Political Theory Paper #2

Political Theory Paper #2 - The Toleration of Toleration...

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The Toleration of Toleration After working his way through the library in this imagined scenario, Locke finally finds his way to the section containing Marcuse’s “Repressive Toleration”, at which point he probably stops dead in his tracks after reading the first page. Their stances on toleration are so different, it isn’t hard to imagine the two authors coming to blows if they ever met each other in person. However, Locke would find some things in Marcuse’s essay that he could agree with. The best way to imagine such a scenario is to go inside the mind of a John Locke as he reads a document written almost three hundred years after his time. The first paragraph of “Repressive Tolerance” would hook Locke into reading the rest of the essay. In it, Marcuse states that “what is proclaimed and practiced as tolerance today, is in many of its most effective manifestations serving the cause of oppression.” Locke’s main point in his letter is that a lack of tolerance causes civil unrest and useless violence. He also goes on to say that “The Toleration of those that differ from others in Matters of Religion, is so agreeable to the Gospel of Jesus Christ…that it seems monstrous for Men to be so blind, as not to perceive the Necessity and Advantage of it, in so clear a Light,” (Locke, pg.25). Although Locke’s letter only concerns religious toleration, we can be fairly certain that Marcuse’s opening would pique his interest. From there, Marcuse expounds upon his theory of repressive toleration by claiming that “Tolerance is extended to policies, conditions, and modes of behavior which should not be tolerated because they are impeding, if not destroying, the chances of creating an existence without fear or misery,” (Marcuse, pg.1). This directly contradicts Locke’s argument that tolerance is the only way to guarantee a future without conflict, for it is the “refusal of Toleration to those that are of different Opinions,… that has produced all the Bustles and Wars,” (Locke,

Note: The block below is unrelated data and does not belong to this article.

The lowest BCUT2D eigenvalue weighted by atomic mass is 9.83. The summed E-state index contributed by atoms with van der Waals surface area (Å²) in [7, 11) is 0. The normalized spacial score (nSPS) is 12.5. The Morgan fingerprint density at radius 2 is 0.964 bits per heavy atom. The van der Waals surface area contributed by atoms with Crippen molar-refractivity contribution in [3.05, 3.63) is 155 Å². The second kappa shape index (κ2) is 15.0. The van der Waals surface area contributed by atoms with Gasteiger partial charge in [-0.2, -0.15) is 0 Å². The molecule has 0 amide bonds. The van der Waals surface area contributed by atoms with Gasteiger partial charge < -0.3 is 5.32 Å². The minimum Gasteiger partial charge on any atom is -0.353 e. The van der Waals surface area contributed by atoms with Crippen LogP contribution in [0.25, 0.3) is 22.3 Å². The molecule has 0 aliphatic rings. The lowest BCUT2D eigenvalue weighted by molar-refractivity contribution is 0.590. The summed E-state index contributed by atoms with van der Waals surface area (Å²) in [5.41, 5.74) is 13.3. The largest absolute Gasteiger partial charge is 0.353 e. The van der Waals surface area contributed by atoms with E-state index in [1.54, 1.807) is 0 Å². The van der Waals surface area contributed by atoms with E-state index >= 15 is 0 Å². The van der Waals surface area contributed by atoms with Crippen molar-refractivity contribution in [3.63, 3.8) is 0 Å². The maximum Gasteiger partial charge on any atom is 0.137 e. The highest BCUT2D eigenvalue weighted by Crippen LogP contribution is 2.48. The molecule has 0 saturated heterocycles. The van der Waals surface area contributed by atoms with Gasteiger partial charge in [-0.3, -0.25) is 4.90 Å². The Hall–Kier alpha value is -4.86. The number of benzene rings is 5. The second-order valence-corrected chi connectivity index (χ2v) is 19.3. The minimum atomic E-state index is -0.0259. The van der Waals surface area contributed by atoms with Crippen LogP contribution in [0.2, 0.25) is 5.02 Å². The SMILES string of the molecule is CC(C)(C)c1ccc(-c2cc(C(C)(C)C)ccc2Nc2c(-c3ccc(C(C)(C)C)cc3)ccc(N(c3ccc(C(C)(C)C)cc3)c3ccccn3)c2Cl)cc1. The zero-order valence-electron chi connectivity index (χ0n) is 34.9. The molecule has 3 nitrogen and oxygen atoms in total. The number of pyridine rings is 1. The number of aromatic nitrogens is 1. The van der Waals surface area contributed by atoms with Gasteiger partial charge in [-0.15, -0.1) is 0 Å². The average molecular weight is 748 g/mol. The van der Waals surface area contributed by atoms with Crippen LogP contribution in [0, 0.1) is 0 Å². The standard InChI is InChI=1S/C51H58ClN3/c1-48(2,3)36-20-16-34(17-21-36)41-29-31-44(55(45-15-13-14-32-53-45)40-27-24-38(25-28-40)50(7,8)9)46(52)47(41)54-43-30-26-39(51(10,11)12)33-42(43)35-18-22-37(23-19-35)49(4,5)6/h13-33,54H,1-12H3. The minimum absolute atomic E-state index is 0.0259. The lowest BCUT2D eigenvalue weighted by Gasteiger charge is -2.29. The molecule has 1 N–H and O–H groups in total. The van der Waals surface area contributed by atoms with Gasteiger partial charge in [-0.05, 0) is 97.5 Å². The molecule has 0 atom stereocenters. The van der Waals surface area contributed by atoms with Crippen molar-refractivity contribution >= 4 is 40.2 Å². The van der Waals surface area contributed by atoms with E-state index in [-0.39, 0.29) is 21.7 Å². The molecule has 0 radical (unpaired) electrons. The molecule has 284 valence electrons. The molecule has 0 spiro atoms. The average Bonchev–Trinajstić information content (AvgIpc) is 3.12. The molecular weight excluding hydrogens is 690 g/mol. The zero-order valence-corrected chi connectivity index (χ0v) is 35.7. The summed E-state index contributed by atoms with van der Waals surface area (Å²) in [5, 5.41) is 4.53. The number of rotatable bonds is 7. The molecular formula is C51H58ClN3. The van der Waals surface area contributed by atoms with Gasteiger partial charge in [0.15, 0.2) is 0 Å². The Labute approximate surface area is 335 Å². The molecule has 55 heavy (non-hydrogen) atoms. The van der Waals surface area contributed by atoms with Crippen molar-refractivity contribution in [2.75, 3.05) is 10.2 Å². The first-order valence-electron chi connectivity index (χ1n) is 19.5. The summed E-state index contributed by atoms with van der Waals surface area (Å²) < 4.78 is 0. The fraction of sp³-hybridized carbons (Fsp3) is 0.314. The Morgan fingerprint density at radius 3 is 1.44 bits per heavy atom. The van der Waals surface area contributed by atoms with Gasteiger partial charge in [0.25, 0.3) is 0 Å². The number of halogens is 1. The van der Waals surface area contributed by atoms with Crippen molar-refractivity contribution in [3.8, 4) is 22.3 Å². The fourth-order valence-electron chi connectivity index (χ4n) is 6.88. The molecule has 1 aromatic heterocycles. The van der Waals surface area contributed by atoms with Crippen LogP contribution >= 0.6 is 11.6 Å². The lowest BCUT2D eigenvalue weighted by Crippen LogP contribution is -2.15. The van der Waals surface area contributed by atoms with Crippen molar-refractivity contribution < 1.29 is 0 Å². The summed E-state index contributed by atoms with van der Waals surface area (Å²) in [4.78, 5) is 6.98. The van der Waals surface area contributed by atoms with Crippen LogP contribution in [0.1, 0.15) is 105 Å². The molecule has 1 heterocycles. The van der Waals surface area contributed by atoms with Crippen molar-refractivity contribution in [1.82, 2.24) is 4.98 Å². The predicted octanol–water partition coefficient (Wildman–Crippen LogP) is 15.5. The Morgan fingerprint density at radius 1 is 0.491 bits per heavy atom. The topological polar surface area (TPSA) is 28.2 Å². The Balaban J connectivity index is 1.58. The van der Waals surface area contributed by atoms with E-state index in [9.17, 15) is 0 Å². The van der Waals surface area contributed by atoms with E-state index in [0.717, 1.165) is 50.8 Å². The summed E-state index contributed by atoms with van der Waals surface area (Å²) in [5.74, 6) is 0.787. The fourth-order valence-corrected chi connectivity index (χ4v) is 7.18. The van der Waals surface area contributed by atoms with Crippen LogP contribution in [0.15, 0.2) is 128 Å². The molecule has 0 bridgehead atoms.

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pg.55). As he continues reading, Locke would stumble upon the next passage in which Marcuse says that “Tolerance is turned from an active into a passive state,” (Marcuse, pg.1), where “It is the people who tolerate the government, which in turn tolerates opposition within the framework determined by the constituted authorities,” (Marcuse, pgs.1-2). Locke would disagree with this because Marcuse is implying the government is a nuisance and unnecessarily bothers the people. If a state of true tolerance is maintained, there will be no need for people to tolerate the government because it will not be affecting them in matters of opinion. For Locke says that “Things never so indifferent in their own nature, when they are brought into the Church and Worship of God, are removed out of the reach of the Magistrate’s Jurisdiction; because in that use they have no connection at all with Civil Affairs,” (Locke, pg.39). Although he speaks only of religious practices, we can extrapolate this statement to include private opinions as well. If the
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This note was uploaded on 02/06/2012 for the course POLI_SCI 210 taught by Professor Somebody during the Winter '11 term at Northwestern.

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Political Theory Paper #2 - The Toleration of Toleration...

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